Washington, D.C. – Today, the U.S. Environmental Protection Agency strengthened air pollution rules for particulate matter pollution, as it released its final National Ambient Air Quality Standards. Under the Clean Air Act, NAAQS set baseline air quality standards for the whole country for six common, harmful pollutants, including fine particulate matter (also known as soot or fine dust) and ground-level ozone (also known as smog).
Since 2012, the annual average standard for fine particulate matter has been set at 12 micrograms per cubic meter. Since that time, a large body of scientific evidence has concluded that this level is not adequate to protect public health. Experts, including the White House Environmental Justice Advisory Council, have argued for a standard of 8 micrograms per cubic meter in order to protect human health. Today, the EPA lowered the standard from 12 to 9 micrograms per cubic meter. Unfortunately, the new rule retains the prior 24-hour standard at 35 micrograms per cubic meter .
The new standard represents an important step forward for public health protections and for reducing a deadly disproportionate burden on communities of color. Though not as strong as the rule public health advocates pushed for, the EPA’s action is the latest in a decades-long series of actions to save lives and reduce pollution. Pollution reductions resulting from this rule will also support economic growth in the impacted communities, even though polluters routinely make overblown claims about costs.
“To evaluate air quality and enforce this new standard, we now need the EPA and state regulators to expand their air monitoring programs,” said Willie Dodson, Central Appalachian Field Coordinator for Appalachian Voices. “This is especially critical in low-income areas and communities of color where high levels of dust and soot are most common, and in rural communities where regulators have historically collected minimal data.”
“We urge the EPA to swiftly enforce the updated standards and expand air quality monitoring to ensure tangible improvements in air quality across the nation,” said Patrice Simms, Earthjustice Vice President of the Healthy Communities program. “This action is not just about regulatory changes, it’s about saving lives and addressing the disproportionate impact on communities of color that are breathing more air pollution than white communities.”
The NAAQS rule on fine particulate matter comes over three years after the previous administration kept outdated 2012 standards in place, despite robust evidence that these were insufficient to protect the country’s lungs from toxic levels of fine particulates. Shortly after, Earthjustice sued on behalf of the American Lung Association and a coalition of public health and environmental advocacy groups. In response, in June 2021, the EPA announced it would reconsider the standards it is now unveiling.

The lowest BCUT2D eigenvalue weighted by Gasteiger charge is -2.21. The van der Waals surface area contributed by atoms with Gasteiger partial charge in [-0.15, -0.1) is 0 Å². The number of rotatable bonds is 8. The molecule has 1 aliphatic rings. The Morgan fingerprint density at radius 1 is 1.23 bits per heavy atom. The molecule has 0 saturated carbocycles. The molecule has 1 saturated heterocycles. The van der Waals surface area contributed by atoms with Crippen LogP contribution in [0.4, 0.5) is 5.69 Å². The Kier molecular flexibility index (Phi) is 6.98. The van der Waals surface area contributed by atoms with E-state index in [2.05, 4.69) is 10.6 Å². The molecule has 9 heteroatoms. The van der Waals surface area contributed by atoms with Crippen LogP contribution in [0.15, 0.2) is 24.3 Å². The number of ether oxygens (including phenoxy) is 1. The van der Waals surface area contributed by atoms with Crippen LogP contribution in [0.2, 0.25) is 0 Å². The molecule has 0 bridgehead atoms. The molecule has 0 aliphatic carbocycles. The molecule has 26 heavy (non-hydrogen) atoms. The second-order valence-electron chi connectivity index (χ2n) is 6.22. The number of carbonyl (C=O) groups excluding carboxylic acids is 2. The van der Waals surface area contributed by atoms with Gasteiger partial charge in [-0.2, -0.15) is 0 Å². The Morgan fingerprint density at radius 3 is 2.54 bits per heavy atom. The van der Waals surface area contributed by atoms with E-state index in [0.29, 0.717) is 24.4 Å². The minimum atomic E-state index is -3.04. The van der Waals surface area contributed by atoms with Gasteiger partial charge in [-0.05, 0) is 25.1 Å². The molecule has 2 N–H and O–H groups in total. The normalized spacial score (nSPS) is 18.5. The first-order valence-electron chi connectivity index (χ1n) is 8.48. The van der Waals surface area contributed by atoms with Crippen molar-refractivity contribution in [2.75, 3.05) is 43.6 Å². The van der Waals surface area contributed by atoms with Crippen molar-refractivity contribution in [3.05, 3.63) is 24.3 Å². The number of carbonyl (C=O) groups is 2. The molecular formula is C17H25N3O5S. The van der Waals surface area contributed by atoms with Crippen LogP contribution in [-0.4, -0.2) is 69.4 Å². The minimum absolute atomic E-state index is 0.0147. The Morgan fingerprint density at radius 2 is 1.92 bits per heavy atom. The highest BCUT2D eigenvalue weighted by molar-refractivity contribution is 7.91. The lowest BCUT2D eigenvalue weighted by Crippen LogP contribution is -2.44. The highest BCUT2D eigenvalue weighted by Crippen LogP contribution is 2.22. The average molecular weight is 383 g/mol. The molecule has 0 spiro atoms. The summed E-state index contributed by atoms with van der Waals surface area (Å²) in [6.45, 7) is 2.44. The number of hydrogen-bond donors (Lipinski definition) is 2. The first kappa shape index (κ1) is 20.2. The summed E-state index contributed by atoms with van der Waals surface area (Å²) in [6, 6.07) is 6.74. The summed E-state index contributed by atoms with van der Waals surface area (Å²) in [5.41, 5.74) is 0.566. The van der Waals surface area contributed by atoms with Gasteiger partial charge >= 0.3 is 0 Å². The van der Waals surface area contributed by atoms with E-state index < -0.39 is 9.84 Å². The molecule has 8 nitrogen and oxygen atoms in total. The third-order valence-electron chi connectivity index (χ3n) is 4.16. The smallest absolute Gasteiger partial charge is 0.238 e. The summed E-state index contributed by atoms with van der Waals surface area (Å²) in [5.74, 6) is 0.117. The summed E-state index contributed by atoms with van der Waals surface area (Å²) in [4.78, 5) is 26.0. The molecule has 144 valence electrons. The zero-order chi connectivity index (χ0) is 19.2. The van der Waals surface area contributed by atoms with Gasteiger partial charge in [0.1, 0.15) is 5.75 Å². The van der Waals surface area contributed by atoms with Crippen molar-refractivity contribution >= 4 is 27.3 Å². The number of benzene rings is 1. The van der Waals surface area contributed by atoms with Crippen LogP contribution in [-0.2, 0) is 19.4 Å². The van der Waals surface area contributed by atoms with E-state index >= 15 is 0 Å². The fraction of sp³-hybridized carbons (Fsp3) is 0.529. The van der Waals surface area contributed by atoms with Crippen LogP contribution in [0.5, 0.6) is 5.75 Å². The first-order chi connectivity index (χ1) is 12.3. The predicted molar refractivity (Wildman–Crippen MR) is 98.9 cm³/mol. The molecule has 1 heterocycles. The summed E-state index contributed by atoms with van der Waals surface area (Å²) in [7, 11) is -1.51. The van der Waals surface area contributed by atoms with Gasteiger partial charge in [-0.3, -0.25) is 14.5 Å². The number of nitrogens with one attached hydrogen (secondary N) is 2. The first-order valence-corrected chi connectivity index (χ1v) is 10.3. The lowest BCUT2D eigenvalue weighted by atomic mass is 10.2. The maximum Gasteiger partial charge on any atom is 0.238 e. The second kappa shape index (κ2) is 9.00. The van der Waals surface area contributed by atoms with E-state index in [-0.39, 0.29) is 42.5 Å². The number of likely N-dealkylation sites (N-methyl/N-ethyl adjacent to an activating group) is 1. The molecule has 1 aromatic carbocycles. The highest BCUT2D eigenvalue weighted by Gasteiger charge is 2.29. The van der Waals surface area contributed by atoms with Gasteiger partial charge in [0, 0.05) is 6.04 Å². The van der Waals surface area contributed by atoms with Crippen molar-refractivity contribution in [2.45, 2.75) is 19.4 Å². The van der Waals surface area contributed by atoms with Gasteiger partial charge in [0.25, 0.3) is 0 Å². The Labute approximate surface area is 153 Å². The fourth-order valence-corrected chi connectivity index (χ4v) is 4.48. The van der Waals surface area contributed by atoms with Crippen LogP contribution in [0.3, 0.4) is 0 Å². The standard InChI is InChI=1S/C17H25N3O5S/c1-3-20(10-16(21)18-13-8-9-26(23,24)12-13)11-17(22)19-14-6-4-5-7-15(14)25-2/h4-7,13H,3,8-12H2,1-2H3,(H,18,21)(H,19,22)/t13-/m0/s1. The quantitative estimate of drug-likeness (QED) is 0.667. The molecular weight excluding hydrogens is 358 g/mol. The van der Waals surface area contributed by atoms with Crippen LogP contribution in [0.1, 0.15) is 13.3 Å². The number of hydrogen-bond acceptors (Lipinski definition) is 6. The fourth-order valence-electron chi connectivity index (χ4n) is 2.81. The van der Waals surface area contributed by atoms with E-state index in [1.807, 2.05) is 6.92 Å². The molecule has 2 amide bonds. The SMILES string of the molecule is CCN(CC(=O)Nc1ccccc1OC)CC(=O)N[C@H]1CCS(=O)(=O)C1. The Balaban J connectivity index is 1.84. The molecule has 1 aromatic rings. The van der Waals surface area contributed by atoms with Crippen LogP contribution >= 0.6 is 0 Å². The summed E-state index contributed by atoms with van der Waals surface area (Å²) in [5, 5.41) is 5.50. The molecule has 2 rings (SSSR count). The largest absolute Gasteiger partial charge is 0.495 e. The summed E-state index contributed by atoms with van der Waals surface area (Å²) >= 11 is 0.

Fine particulate matter pollution stems in large part from fossil fuel combustion for electricity generation, manufacturing, transportation and agriculture. In much of Appalachia, fugitive coal mine dust is also a significant source of both fine and coarse (larger) particulate matter. Fine particulate matter pollution kills nearly 100,000 people in the United States every year, and causes asthma attacks, hospitalizations and emergency room visits for cardiopulmonary diseases. It is also linked to cancer.
Communities of color are disproportionately exposed to higher-than-average levels of this dangerous pollutant. The EPA found that the 2012 standard leaves Latinos with a 25% higher mortality rate and Black communities with a mortality rate three times greater than white communities due to fine particulate exposure.
Since 2023, Appalachian Voices has worked with grassroots groups and individuals in dozens of communities near polluting industries in Kentucky, Tennessee, Pennsylvania, Virginia and West Virginia to directly monitor fine particulate matter levels through the Upper South and Appalachia Citizen Air Monitoring Project.
Starting in March 2024, for the next three years, the project will produce quarterly reports on particulate matter concentrations in these communities. The EPA and state regulators rely on their own data to determine compliance with NAAQS, but government air monitoring stations can be few and far between, and the data they produce does not reflect conditions in every community. Data collected through the Upper South and Appalachia Citizen Air Monitoring Project will help the residents of participant communities better understand air quality and potential exposure risks in their immediate areas. Unfortunately, the West Virginia Legislature is currently advancing a bill that would suppress regulators’ ability to evaluate community air monitoring data.